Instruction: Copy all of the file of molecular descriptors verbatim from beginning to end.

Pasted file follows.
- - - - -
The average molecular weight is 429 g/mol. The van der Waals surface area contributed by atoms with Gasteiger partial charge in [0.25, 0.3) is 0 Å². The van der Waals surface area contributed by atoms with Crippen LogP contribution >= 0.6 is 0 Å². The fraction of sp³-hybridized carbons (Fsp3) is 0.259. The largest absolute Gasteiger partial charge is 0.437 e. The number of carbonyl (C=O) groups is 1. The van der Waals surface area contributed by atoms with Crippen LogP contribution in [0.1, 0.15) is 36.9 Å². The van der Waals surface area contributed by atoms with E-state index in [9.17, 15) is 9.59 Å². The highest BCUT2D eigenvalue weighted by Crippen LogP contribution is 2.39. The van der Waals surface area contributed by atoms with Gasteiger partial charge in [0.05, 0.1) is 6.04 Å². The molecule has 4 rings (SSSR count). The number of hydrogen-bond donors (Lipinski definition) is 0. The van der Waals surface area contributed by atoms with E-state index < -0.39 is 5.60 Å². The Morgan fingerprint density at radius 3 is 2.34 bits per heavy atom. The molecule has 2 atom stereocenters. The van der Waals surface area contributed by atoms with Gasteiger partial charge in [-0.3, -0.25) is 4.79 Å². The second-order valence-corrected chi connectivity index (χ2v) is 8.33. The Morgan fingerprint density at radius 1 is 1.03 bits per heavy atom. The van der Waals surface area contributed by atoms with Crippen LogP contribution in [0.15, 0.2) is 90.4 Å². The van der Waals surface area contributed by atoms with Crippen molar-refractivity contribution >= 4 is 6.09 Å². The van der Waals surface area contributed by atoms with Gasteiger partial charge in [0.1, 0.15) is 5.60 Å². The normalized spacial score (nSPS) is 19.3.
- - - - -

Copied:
The average molecular weight is 429 g/mol. The van der Waals surface area contributed by atoms with Gasteiger partial charge in [0.25, 0.3) is 0 Å². The van der Waals surface area contributed by atoms with Crippen LogP contribution >= 0.6 is 0 Å². The fraction of sp³-hybridized carbons (Fsp3) is 0.259. The largest absolute Gasteiger partial charge is 0.437 e. The number of carbonyl (C=O) groups is 1. The van der Waals surface area contributed by atoms with Crippen LogP contribution in [0.1, 0.15) is 36.9 Å². The van der Waals surface area contributed by atoms with E-state index in [9.17, 15) is 9.59 Å². The highest BCUT2D eigenvalue weighted by Crippen LogP contribution is 2.39. The van der Waals surface area contributed by atoms with Gasteiger partial charge in [0.05, 0.1) is 6.04 Å². The molecule has 4 rings (SSSR count). The number of hydrogen-bond donors (Lipinski definition) is 0. The van der Waals surface area contributed by atoms with E-state index < -0.39 is 5.60 Å². The Morgan fingerprint density at radius 3 is 2.34 bits per heavy atom. The molecule has 2 atom stereocenters. The van der Waals surface area contributed by atoms with Gasteiger partial charge in [-0.3, -0.25) is 4.79 Å². The second-order valence-corrected chi connectivity index (χ2v) is 8.33. The Morgan fingerprint density at radius 1 is 1.03 bits per heavy atom. The van der Waals surface area contributed by atoms with Crippen LogP contribution in [0.15, 0.2) is 90.4 Å². The van der Waals surface area contributed by atoms with Crippen molar-refractivity contribution >= 4 is 6.09 Å². The van der Waals surface area contributed by atoms with Gasteiger partial charge in [0.1, 0.15) is 5.60 Å². The normalized spacial score (nSPS) is 19.3.